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I was considering paying down the equity loan I have on my home (rate is tied to prime) with the money I would normally be setting aside for RE taxes. My thinking was that since you can't earn any significant interest in a savings account it would be better to pay down the equity loan. I would then pull out the necessary funds from the equity line to pay the RE taxes. Does that sounds "foolish"?

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I was considering paying down the equity loan I have on my home (rate is tied to prime) with the money I would normally be setting aside for RE taxes. My thinking was that since you can't earn any significant interest in a savings account it would be better to pay down the equity loan. I would then pull out the necessary funds from the equity line to pay the RE taxes. Does that sounds "foolish"?

IMO paying off the HELOC would be "Foolish." As long as your HELOC balance is going down overall and you don't incur transaction fees, temporarily reduing the HELOC balance with your tax money sounds OK. If the HELOC isn't going down overall, you're paying necessary expenses with borrowed money, and that's not a good idea.

Phil
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Does that sounds "foolish"?

Sounds fine to me, but I don't see a big dollar savings.

Low cost HELOC's are in the 4% to 4.5% range now (I think). And I think the best savings rates (at something like ING) are about 2%. So you're looking at something like a 2.5% difference in rates.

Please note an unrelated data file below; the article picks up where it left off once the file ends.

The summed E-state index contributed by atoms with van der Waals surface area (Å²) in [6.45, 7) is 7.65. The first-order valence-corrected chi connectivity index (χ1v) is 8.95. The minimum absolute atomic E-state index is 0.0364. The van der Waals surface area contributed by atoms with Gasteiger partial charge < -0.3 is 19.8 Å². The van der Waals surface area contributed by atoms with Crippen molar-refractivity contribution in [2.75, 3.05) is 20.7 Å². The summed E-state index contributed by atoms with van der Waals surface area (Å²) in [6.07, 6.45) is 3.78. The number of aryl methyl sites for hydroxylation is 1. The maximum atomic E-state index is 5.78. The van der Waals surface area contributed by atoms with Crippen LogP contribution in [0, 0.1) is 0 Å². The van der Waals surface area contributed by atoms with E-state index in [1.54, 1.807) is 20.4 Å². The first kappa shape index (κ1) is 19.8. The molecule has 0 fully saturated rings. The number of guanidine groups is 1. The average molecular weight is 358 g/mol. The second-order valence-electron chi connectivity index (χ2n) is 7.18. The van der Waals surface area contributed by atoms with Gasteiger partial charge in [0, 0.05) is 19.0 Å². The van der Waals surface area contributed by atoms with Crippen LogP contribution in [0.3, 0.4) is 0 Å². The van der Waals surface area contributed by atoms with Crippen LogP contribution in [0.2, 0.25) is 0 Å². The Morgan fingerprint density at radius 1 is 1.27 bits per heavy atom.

If your property taxes aren't all that large - around $3k - the most you'd save would be $75 if the money was set aside all year. If you put aside 1/12 of the taxes each month, the savings would be roughly half that, or $38.

But changing the assumptions could change your outcome quite a bit. Take the HELOC to 5.5%, the savings rate to .25% and the property taxes to $6k and the savings comes out to $315.

If there are any fees associated with taking a draw on the HELOC, they could quickly eat up the savings.

Arbitrage works, but it's usually a small margin, large dollar volume game.

--Peter
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Thanks for the feedback you guys. The other piece of the puzzle for me is that I typically receive a significant portion of my compensation as a year end bonus. It is not guaranteed so I do not count my chickens until it's in the bank but I typically use this to help pay for my RE taxes (and hopefully more of the HELOC!) So, if I don't get the bonus it's almost a zero sum game...if I do then I've paid off a chunk of my loan.
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